College graduate and Mayor's Office Chief of Staff Everett Gillison spoke at Penn on Tuesday night. | Courtesy of Wikimedia Commons

On Tuesday, 1978 College graduate Everett Gillison, chief of staff in the Mayor’s Office and former deputy mayor of the Public Safety Office, spoke to students about community, crime and public safety. The discussion was hosted by the Philadelphia Mayor’s Scholars Program and the Penn Democrats.

Gillison, who is a Philadelphia native, spoke at length about his time at the Defender Association for Philadelphia, where he worked for 28 years. A major issue at the beginning of Gillison’s career in Philadelphia was the death penalty.

“At the time we had a district attorney that wanted to line up people and kill them,” Gillison said. “We had the third largest death-row population after Georgia and Texas.”

While working for the Defender Association, Gillison was tasked with defending criminals who faced the death penalty, something Gillison has taken a stand against for all of his career.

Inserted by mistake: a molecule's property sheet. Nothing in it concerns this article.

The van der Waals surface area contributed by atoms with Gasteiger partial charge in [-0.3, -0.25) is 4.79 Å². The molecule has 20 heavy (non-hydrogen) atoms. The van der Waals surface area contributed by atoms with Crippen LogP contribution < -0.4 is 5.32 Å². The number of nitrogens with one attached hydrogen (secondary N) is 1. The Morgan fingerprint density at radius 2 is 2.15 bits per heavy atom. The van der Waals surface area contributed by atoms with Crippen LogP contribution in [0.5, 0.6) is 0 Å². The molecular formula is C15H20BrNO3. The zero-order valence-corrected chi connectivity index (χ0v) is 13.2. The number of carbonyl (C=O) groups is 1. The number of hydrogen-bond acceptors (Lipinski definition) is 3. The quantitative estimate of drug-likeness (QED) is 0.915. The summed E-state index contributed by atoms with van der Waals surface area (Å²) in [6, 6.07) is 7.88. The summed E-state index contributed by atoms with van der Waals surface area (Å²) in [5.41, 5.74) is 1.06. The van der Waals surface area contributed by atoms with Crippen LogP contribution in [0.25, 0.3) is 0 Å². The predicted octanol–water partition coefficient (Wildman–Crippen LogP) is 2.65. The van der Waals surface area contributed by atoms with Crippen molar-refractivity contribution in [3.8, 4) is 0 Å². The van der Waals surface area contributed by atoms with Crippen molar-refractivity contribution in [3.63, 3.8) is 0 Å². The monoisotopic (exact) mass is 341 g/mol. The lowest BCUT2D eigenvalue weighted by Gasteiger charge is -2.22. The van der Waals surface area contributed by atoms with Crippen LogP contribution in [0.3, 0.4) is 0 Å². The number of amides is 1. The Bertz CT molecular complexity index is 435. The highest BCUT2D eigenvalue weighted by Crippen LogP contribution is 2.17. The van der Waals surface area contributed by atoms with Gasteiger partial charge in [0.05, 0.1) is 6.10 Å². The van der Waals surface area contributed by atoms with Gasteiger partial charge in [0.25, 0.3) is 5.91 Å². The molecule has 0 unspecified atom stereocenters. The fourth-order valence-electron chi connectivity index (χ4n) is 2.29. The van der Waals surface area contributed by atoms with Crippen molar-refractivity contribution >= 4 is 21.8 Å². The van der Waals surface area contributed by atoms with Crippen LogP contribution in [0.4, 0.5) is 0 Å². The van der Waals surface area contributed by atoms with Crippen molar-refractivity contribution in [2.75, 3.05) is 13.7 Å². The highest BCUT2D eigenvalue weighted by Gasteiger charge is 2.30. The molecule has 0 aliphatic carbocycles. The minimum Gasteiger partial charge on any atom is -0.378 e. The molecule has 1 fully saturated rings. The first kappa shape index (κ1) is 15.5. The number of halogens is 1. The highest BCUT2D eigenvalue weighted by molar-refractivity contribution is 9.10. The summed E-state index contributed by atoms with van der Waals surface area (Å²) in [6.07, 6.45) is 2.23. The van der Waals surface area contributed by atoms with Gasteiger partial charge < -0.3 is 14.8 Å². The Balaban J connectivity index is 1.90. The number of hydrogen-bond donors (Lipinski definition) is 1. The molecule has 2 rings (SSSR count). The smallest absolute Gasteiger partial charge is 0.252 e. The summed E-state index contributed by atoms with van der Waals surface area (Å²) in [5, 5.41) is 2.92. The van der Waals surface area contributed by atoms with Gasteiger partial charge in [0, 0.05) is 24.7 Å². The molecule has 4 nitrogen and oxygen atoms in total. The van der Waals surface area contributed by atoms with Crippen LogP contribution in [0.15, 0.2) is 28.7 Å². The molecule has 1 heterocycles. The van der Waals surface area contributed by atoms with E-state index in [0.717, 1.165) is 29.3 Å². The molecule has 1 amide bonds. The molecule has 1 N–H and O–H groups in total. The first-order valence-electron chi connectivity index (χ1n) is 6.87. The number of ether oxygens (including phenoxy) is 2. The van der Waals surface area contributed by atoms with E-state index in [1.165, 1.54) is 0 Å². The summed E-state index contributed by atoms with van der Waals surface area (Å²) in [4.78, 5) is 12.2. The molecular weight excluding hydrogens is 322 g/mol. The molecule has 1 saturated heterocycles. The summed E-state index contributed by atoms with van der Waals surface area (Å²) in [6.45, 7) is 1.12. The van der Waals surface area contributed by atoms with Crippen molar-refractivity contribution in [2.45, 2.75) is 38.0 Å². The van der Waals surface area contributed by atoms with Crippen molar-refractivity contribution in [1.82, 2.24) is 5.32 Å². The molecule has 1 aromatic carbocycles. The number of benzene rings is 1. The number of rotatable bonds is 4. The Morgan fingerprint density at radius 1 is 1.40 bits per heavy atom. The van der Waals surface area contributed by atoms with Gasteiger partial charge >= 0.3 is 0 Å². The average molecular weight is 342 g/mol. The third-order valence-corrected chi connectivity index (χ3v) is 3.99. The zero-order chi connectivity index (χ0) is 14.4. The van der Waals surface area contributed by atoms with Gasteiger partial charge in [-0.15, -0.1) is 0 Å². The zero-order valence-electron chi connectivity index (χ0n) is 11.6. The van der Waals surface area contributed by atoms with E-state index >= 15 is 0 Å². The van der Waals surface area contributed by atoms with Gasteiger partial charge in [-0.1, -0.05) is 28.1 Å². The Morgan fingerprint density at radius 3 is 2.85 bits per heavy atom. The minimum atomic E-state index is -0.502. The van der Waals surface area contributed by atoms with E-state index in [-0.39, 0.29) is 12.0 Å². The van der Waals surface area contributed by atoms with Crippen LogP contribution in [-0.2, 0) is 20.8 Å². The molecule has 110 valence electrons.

“I would sit down with them and force them to think about their choices, and if they can do that I think society has an obligation to give them a second chance,” he said.

Second chances are a major issue that Gillison has addressed in his career. As deputy mayor, Gillison oversaw the Office of Reintegration Services for Ex-Offenders, also known as RISE. The program seeks to reintegrate formally incarcerated citizens back into their communities.

“People have become used to separating people from society, but it’s a flawed system.” Gillison said. “When you take people away you destabilize the community; you need to have people in the community working to make the disease go away.”

While Gillison believes that the current state of the penal system needs to fundamentally change, he does not believe that police are the only source of the problem.

“We kill each other at a faster rate than any police officers can," he said. He added, “We also need to listen to the Black Lives Matter group — their pain is real; it’s not made up.”

For Gillison the solution has to be listening to all of the involved groups.

“We need to listen to the pain, encounter it and move through it together.” 

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